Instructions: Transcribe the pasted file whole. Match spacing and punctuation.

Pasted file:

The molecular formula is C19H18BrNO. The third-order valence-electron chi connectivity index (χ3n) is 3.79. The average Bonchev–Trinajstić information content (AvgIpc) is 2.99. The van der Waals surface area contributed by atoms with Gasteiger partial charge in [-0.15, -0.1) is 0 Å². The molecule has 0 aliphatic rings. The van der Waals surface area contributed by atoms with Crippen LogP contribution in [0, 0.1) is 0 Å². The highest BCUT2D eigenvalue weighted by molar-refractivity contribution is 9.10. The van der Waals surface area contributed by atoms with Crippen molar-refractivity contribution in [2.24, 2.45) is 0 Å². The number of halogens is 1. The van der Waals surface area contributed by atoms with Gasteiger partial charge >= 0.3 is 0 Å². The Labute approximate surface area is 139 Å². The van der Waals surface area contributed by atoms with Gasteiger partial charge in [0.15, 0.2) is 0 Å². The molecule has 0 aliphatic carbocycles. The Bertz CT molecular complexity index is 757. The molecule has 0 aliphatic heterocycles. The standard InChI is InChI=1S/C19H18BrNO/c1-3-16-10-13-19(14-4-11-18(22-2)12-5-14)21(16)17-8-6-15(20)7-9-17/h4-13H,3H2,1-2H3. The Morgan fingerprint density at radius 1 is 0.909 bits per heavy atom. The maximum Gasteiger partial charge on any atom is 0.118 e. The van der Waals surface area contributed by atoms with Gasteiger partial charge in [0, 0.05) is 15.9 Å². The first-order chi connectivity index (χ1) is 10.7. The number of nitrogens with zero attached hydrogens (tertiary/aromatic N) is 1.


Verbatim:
The molecular formula is C19H18BrNO. The third-order valence-electron chi connectivity index (χ3n) is 3.79. The average Bonchev–Trinajstić information content (AvgIpc) is 2.99. The van der Waals surface area contributed by atoms with Gasteiger partial charge in [-0.15, -0.1) is 0 Å². The molecule has 0 aliphatic rings. The van der Waals surface area contributed by atoms with Crippen LogP contribution in [0, 0.1) is 0 Å². The highest BCUT2D eigenvalue weighted by molar-refractivity contribution is 9.10. The van der Waals surface area contributed by atoms with Crippen molar-refractivity contribution in [2.24, 2.45) is 0 Å². The number of halogens is 1. The van der Waals surface area contributed by atoms with Gasteiger partial charge >= 0.3 is 0 Å². The Labute approximate surface area is 139 Å². The van der Waals surface area contributed by atoms with Gasteiger partial charge in [0.15, 0.2) is 0 Å². The molecule has 0 aliphatic carbocycles. The Bertz CT molecular complexity index is 757. The molecule has 0 aliphatic heterocycles. The standard InChI is InChI=1S/C19H18BrNO/c1-3-16-10-13-19(14-4-11-18(22-2)12-5-14)21(16)17-8-6-15(20)7-9-17/h4-13H,3H2,1-2H3. The Morgan fingerprint density at radius 1 is 0.909 bits per heavy atom. The maximum Gasteiger partial charge on any atom is 0.118 e. The van der Waals surface area contributed by atoms with Gasteiger partial charge in [0, 0.05) is 15.9 Å². The first-order chi connectivity index (χ1) is 10.7. The number of nitrogens with zero attached hydrogens (tertiary/aromatic N) is 1.